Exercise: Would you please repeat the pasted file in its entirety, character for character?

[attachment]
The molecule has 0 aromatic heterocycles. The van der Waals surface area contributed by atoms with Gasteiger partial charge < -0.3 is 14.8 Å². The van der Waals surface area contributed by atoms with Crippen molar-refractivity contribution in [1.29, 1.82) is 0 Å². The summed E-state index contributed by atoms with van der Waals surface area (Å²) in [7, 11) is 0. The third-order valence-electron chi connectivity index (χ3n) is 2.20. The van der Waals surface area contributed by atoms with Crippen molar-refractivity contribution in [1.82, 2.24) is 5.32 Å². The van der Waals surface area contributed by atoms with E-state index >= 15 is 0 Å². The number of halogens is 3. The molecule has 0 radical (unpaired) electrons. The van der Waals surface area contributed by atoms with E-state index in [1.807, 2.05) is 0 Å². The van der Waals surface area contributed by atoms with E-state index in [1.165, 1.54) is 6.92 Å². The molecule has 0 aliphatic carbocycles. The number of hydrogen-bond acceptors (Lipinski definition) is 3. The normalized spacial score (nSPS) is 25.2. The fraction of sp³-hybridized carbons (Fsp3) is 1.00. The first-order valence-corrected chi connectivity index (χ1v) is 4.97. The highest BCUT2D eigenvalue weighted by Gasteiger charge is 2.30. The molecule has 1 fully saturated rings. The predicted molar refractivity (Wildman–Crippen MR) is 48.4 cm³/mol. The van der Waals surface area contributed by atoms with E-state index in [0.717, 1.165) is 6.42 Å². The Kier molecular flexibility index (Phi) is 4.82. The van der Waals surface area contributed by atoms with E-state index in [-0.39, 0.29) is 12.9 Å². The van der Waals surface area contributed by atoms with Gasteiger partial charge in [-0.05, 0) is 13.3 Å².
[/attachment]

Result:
The molecule has 0 aromatic heterocycles. The van der Waals surface area contributed by atoms with Gasteiger partial charge < -0.3 is 14.8 Å². The van der Waals surface area contributed by atoms with Crippen molar-refractivity contribution in [1.29, 1.82) is 0 Å². The summed E-state index contributed by atoms with van der Waals surface area (Å²) in [7, 11) is 0. The third-order valence-electron chi connectivity index (χ3n) is 2.20. The van der Waals surface area contributed by atoms with Crippen molar-refractivity contribution in [1.82, 2.24) is 5.32 Å². The van der Waals surface area contributed by atoms with E-state index >= 15 is 0 Å². The number of halogens is 3. The molecule has 0 radical (unpaired) electrons. The van der Waals surface area contributed by atoms with E-state index in [1.807, 2.05) is 0 Å². The van der Waals surface area contributed by atoms with E-state index in [1.165, 1.54) is 6.92 Å². The molecule has 0 aliphatic carbocycles. The number of hydrogen-bond acceptors (Lipinski definition) is 3. The normalized spacial score (nSPS) is 25.2. The fraction of sp³-hybridized carbons (Fsp3) is 1.00. The first-order valence-corrected chi connectivity index (χ1v) is 4.97. The highest BCUT2D eigenvalue weighted by Gasteiger charge is 2.30. The molecule has 1 fully saturated rings. The predicted molar refractivity (Wildman–Crippen MR) is 48.4 cm³/mol. The van der Waals surface area contributed by atoms with E-state index in [0.717, 1.165) is 6.42 Å². The Kier molecular flexibility index (Phi) is 4.82. The van der Waals surface area contributed by atoms with E-state index in [-0.39, 0.29) is 12.9 Å². The van der Waals surface area contributed by atoms with Gasteiger partial charge in [-0.05, 0) is 13.3 Å².